FOWC with Fandango: Fluke

Was it a fluke that a stork discovered the chimney to our concert hall. I have no idea but it was an expensive fluke. The stork built the nest with approximately a ton of material and the stork family grew larger during the summer. Luckily the storks disappear again at the end of summer when they migrate to warmer countries, but the nest stays. During the Winter the heating system is used again and the authorities have to remove the nest material. Who pays? Certainly not the stork and so our taxes find another use.
FOWC with Fandango: Fluke

RDP #30: Fluke



“Hello Mr. Fly. I am doing an interview for the Ragtag Fluke News. Can you tell me why you arrived on the table at this moment in time?”

“It was just a fluke of course, I could have arrived at the local cemetery, there is always something to eat, or I could have extended my family business by occupying yet another portion of cow recycling material and building a few self contained rooms for my children. However, I was buzzing around the human plate of food for something to eat.”

“And did you find something.”

“Yes and no I suppose. There was plenty, but I had the agony of choice. Shall I settle for the meat full of vitamins, or perhaps the potato, another organic food. It was then that the decision was made and I escaped becoming a fly pancake by avoiding a fly swatter in the nick of time. Humans were also eating and do not like to share with flies. I even tried the arm of a human to see if there was anything worth an absorbing motion, but nothing. And then I had a vision, more than a vision, do not forget I have five compound eyes and three simple eyes in between. Look at the orange surface on the front of my forehead, it is all eye. There is no escaping a fly examination and I spotted some liquids that had splashed from the meat. This was perfect, just a slurp and no extensive breaking down of the food particles. You could call it a fluke, but I savoured every drop.”

“But Mr. Fly, is your only purpose in life food.”

“No not quite, but it helps. As already mentioned the expansion of my family is also necessary. Where would you be without the flies. Who would deal with the surplus left after a meal? And the rats would no longer have a purpose in their lives. And now I must go, garbage is being produced from the leftovers of the meal and I have my part to play in the exploitation of the food processing.”

It was also a fluke that I happened to take this photo after lunch, come to think of it, most of my photos are flukes.

RDP #30: Fluke

Daily Prompt: Bookworm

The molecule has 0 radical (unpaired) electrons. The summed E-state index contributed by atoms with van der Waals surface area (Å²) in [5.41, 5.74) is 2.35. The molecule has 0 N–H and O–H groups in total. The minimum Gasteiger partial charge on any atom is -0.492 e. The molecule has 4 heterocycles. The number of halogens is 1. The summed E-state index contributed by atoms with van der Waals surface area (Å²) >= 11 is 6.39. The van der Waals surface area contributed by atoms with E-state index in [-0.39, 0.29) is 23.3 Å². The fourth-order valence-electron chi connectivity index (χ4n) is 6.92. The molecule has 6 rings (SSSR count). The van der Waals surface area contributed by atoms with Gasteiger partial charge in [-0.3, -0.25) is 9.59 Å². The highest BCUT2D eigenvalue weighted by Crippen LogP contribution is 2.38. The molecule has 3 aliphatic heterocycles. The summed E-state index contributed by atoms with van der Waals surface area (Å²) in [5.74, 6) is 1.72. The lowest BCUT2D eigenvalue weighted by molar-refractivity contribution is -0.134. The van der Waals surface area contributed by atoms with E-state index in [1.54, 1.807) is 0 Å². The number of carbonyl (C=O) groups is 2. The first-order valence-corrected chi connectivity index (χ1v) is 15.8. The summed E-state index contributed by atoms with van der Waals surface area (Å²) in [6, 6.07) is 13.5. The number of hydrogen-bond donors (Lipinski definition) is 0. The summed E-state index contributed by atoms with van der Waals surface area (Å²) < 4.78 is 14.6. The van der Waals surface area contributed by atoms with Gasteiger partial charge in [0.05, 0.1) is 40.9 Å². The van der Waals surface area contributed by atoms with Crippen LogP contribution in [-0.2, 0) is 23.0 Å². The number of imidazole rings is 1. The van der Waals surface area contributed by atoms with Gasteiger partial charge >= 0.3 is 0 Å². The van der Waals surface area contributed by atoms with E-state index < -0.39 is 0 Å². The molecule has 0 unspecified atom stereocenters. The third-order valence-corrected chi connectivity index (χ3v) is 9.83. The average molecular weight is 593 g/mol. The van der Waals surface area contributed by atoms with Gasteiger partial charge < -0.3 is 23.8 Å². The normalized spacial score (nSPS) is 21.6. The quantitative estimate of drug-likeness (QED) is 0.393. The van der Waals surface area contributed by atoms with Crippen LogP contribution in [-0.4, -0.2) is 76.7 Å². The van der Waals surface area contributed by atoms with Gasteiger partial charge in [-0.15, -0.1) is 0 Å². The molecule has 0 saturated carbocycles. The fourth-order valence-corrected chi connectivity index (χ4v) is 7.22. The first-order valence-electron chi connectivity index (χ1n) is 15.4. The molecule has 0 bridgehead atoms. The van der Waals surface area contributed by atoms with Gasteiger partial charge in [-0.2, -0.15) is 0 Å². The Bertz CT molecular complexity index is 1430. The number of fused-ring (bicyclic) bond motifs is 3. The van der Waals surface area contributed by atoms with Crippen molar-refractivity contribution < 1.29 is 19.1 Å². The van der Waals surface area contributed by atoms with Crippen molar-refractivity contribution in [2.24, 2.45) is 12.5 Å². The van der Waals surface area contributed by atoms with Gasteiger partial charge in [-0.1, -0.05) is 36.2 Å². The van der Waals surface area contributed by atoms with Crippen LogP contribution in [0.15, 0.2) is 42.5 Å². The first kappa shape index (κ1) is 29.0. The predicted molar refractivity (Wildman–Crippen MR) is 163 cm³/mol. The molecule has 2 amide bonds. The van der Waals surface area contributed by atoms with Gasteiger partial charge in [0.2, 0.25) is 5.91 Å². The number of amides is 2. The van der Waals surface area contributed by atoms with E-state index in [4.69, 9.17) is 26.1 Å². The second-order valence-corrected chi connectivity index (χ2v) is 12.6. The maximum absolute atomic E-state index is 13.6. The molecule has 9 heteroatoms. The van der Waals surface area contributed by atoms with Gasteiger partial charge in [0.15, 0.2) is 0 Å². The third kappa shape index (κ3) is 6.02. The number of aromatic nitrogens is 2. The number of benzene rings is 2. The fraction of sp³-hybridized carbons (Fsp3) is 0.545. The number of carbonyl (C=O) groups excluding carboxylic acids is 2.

Tell us about the last book you read (Why did you choose it? Would you recommend it?). To go further, write a post based on its subject matter.

Photographers, artists, poets: show us WORDS.

My friend's Alsatian

The Alsatian in the photo belonged to a late friend of mine. It was her guard dog as she was handicapped, a dog to be proud of.

So what does the dog have to do with my daily prompt blog. To start at the beginning, I have a very good colleague on another blogger site, Mitch. He comments on my work, I comment on his and we once had a small discussion about  the late James Herbert, a British author. James Herbert writes normally so-called “horror fiction” and often centres his stories in the east End of London, where my origins are. This is not surprising as he also grew up in this area, his parents having a stall in the local market. He was only a couple of years older than me, but I never met him although probably knew his parents from local visits to the Bethnal Green Road market.

I have not yet read all of his books, but am on my way. Mitch recommended reading the book “Fluke” telling the story of a dog that was once a human. Generally I do not like reading books about animals. I just get too emotional if anything negative happens to the animal. I am an animal lover and one of the reasons I would never want to work at a vets is because I would be too much involved with the animal feelings. I have three felines, my trio infernal, but no dogs. I like dogs, but my felines have a sort of thing about dogs. They run away when they are near, I wonder why?

So I decided to read “Fluke” by James Herbert and found it one of his best books. Just two hundred pages, but packed with stories and emotions, both human and doggy. Fluke was born in an animal home where he was up for adoption. At the beginning he tells of his life snuggled up to other furry creatures like himself. He is eventually adopted but did doggy things his new family did not like (he was a bit careless about where his toilet was) and returned to the home where it was decided he was unadoptable and was on the death list. Fluke ran off and then the adventure starts. He is “adopted” by a large street dog who lived and was a watchdog on a site where cars are dumped. This is somewhere in the South of London and the man in charge appears a dubious character. Fluke’s settles in with his new friend Rumbo. Rumbo is a perfectly trained street dog and always seems to know where his next meal is. Needless to say Fluke learns a lot of doggy tricks from Rambo.

All good things come to an end and one day Fluke finds himself again on the road, but now a fully grown dog and no longer a puppy. He finds a few humans that take him in, for better or worse, wanders off again, and spends life living rough in forests and where he finds shelter. In the meanwhile he realises that he was once a human and finds his way to his human origins. I do not want to make this blog one big spoiler, so read it all for yourself. I can only say that Fluke’s human life does not turn out as he thought it was.

There are a few sentimental moments in the story, but I could live with them. It does not have a happy end or a sad end, but just the life of a roaming dog that wanders on his way. Fluke I grew to love you and your story.

Daily Prompt: Bookworm